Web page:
I have just watched the second half of the Prime Minister’s appearance in front of the EU Scrutiny Committee, and you will not be surprised to learn that I was deeply, deeply disappointed. Cameron had a full 90 minutes in which to misrepresent his “new settlement” as presaging a “reformed EU” with a “special status” for Britain. Not once was he challenged on the issue of the text’s “legally binding” character.
Parliament is supposed to hold the executive to account, not meekly accept the Prime Minister’s misrepresentations and dissembling. For the sake of brevity, I shall alight on just one of the points that Cameron made:
If we want, as I want, a big bold Britain getting out there… being in the European Union doesn’t restrain our ability to get things done, it increases it.
This struck a cord with me in light on the posts I have composed and published over recent days. EU membership undoubtedly restricts Britain’s freedom of action—globally and domestically.
Article 34 of the Treaty on European Union binds the UK to the EU’s “common position” on the global standards-setting bodies where a very large proportion of Single Market regulations originate.
The Common Commercial Policy doesn’t only restrict but eliminates Britain’s freedom of action in the area of trade with what the EU calls third-countries. Trade is an exclusive EU competency.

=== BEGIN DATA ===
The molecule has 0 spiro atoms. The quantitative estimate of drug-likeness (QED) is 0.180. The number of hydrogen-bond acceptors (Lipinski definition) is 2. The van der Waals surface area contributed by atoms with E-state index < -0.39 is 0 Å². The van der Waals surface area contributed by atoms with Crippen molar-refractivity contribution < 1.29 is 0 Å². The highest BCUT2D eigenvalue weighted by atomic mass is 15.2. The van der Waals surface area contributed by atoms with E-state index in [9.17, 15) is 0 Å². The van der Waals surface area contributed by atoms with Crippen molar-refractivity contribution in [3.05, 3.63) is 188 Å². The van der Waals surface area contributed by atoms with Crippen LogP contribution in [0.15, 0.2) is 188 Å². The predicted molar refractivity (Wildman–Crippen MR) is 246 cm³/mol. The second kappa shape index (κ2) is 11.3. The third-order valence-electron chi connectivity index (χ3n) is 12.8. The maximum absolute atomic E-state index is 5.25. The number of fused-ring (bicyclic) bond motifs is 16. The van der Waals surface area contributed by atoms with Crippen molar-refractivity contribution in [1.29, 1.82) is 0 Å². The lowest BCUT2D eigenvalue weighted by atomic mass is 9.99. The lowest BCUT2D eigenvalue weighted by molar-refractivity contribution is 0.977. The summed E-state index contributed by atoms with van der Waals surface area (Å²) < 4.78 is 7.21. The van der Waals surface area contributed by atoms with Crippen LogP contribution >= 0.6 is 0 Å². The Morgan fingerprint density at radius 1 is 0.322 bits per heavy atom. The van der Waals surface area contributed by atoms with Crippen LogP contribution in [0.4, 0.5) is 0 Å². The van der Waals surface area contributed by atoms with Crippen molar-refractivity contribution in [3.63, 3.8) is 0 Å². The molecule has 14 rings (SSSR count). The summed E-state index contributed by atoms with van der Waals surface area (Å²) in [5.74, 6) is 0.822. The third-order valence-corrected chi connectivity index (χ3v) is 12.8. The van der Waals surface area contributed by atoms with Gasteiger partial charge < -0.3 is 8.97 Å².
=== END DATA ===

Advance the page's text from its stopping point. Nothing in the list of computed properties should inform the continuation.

Britain has also surrendered control over what were some of the most productive fishing grounds on the planet under the auspices of the environmentally and ecologically ruinous Common Fisheries Policy, another exclusive EU competency.
The Common Agricultural Policy likewise restrains Britain’s ability to pursue autonomous goals in the area of food production and rural development. Are you starting to see the picture here?
The EU Birds and Habitats Directives provide the framework for Britain’s environmental policy. The EU also has a Common Energy Policy, as well as competency in the areas of foreign aid, foreign affairs and defence policy, as determined by the EU High Representative for Foreign Affair’s and as administrated by the EU External Action Service.
EU membership makes policy-making more remote and less accountable to national electorates. That might suit David Cameron and the rest of the political class, but it does not serve us. Taking that confident step out of the smoke and mirrors of the supranational EU into the bracing light of independent self-government and full global engagement is the responsible and empowering choice.